What are you doing for Pussy Riot? No cause is unworthy of exploitation. As Americans, we will instinctively empathize, analyze then produce an effort to right the wrong. Justice is served and the problem solved as long as you can throw enough money at it. Sadly, in our declining world economy, capital is hard to come by and the pockets of my artist's pants are empty. Rather than make business, we will make Art. In the spirit of Popism, American Manifest Destiny and the precedent of Claes Oldenburg's Store in 1961, we present Pussy Riot Vodka.
Read the origin story below the slideshow.
The Creation Story
When five female Russian artists of the punk band "Pussy Riot" shook the world with an art performance in March of 2012, I became a better American.
Fighting for basic democratic freedoms in a repressive Russia, Pussy Riot came to the world's attention with an impromptu midnight concert in Moscow's largest cathedral. The lyrics to their "Punk Prayer," which was highly critical of President Vladimir Putin, accuse the chest-thumping leader of election fraud, human rights abuses and suppression of free speech. Naturally, the three were promptly arrested, tried and convicted, and two escaped the country.
As an artist, I was outraged. The Pussy Riot performance was profane but benign to a Westerner. One could even say it was pro-church, for they asked the Virgin Mary to save their Russian Motherland. Pussy Riot's greatest atrocity was to make fun of the wrong, self-admiring guy. Bullyboy Vladimir Putin threw the hammer (and the sickle) at the band. Their imprisonment, conviction and subsequent two-year sentence offered no legal appeal.
My life as an artist was challenged, and my sensibility was slapped awake. I cannot imagine the horror of stifling my creativity to suit a president, an imam or a little Stalin. Pussy Riot grabbed my throat in a chokehold and tossed me into the cell with them. As an American, the oppression is absolutely unthinkable.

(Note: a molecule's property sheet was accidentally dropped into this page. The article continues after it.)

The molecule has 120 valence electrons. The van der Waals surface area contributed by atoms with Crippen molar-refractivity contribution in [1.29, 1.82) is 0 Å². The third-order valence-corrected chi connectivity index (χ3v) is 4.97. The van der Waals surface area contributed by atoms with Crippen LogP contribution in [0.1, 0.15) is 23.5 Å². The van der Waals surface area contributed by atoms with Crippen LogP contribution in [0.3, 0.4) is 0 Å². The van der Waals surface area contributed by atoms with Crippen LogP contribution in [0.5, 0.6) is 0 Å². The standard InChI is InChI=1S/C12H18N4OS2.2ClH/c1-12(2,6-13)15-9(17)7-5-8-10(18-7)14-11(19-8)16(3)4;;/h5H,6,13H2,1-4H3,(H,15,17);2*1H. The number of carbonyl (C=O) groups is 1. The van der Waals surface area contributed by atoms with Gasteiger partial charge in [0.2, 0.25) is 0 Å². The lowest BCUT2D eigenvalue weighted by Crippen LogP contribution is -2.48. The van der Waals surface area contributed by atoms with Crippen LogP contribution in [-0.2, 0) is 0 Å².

I am so lucky to have been born in the United States. I am so glad to be an American. I am so proud to live in a philosophical system that honors individual freedoms. My Russian sisters-in-the-arts are in trouble! These courageous patriots need our help. What can we do to support the brave women of Pussy Riot?
My artistic mind reeled with many possibilities. How could the world see the difference of an evolved democratic legal system? A copycat stunt would be most effective. An American remake would provide a loud, savvy platform. Unfortunately, I am not a woman, nor am I musically inclined. I had to keep thinking...
My comrade-in-the-arts Michael Delgado and I were sipping martinis when the creative thunderbolt shook the olives in our glasses. The sales of a Pussy Riot Vodka could benefit the band and many like-minded causes! Personally, I'd much rather have a cocktail than camp out on Wall Street. This civilized activism of good taste and leisure would keep your hands clean, the mind free and your soul burning. Pussy Riot Vodka could really do the world some good; it could enrich the arts and create some middle class jobs. Dance in a benefit punk concert mosh pit. Create cocktails called The Putini or The Red Scare. A tag line might read, "American Anarchy in a Bottle" or "The Only Vodka Banned in Russia!" All fun!
Our campaign strategy has been planned. The presentation is pitch perfect. The label has been designed and a distiller has cooked up a stunning recipe. Distributors are calling. We have been working as hard as rock-busters in a gulag. And now, you can participate in this active real-time art piece. Let's make art!
Gordy Grundy is a Los Angeles based artist and arts writer. His visual and literary work can be found at www.GordyGrundy.com.
Michael Delgado is an artist. His brushwork can be found at www.akaDelgado.com
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